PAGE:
Last night's asparagus in my stool — Cause for concern?

Originally Published: August 1, 2014
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Dear Alice,

I was wondering if there is something wrong with me if my stool is undigested. I just pooped and my asparagus from last night was completely intact. Is something wrong with my digestive system!?

Dear Reader,

Ruh roh! To the Mystery Machine, gang! Worrying about digestive irregularities could get anyone down in the dumps, but kudos to you for assessing your stool — a rich source of information about what’s going on in your body. Having undigested food in your stool doesn’t necessarily mean anything is wrong with your digestive system, but only an appointment with a health care provider can answer your question with certainty because there are some cases in which an undigested stool can indeed be a sign of a health issue.

According to the Mayo Clinic, undigested food in stools is usually caused by consuming foods high in fiber. If there are no additional symptoms, such as diarrhea or weight loss, seeing your greens intact after a bowel movement is usually no reason for a second look in the porcelain throne. In fact, having adequate fiber in your diet is healthy! To learn more about why fiber is so good for the body, check out Benefits of eating fiber. As you’ll read in that Q&A, there are two kinds of fiber, soluble and insoluble, which are both beneficial. Insoluble fiber, like the type found in asparagus, is not dissolved in water and helps food pass through the digestive system more quickly, sometimes leading to pieces of green veggies in your poo.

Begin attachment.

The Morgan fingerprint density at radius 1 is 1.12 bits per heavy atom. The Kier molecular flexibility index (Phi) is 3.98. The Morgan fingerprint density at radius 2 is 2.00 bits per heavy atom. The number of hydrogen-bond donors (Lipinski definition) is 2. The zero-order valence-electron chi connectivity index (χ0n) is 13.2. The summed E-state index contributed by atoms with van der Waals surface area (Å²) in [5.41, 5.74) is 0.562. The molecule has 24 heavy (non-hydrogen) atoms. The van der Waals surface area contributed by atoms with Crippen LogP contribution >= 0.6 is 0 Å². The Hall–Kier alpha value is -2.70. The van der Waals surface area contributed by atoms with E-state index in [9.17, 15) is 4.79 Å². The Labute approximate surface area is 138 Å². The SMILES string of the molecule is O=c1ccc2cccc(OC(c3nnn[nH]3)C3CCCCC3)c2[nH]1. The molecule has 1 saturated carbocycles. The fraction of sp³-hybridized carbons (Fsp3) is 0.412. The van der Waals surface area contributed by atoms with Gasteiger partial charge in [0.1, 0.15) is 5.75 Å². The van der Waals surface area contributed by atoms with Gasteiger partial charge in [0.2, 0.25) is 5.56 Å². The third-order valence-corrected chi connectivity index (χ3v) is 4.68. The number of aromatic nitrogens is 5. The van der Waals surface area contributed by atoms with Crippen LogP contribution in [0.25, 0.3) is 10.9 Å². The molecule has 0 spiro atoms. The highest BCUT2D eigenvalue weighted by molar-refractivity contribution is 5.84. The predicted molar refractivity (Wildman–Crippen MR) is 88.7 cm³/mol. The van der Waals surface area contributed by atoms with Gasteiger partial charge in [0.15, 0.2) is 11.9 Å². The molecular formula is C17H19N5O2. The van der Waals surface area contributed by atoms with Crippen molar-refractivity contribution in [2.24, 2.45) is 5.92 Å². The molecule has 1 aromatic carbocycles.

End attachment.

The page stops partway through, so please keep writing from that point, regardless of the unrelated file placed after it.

When other symptoms — like diarrhea, weight loss, fatty stools, and excessive bloating, cramping, and gas accompany last night’s cuisine-laden number two, it may be a sign of malabsorption. Malabsorption is the inability of the body to absorb certain nutrients from food. There are a wide range of conditions that can cause this, including, but not limited to:

  • milk or soy protein intolerance
  • parasitic infection
  • certain medications
  • certain kinds of cancer
  • certain kinds of surgery
  • celiac disease
  • Crohn’s disease
  • HIV/AIDS

In addition to being caused by various conditions, if left untreated, malabsorption may lead to a host of other negative health consequences, such as:

  • anemia
  • gallstones
  • kidney stones
  • osteoporosis
  • malnutrition
  • vitamin deficiencies

If you’re concerned about the presence of symptoms accompanying the visible food in your poop, it might be best to contact your health care provider. Again, having pieces of food in your feces does not necessarily signal any kind of problem, but talking with a health care provider is the only way to be sure.

Best of luck as you make like Scooby Doo-doo and the gang to solve this bowel movement mystery!

Alice

For more information or to make an appointment, check out these recommended resources:

Medical Services (Morningside)

Student Health Services (CUMC)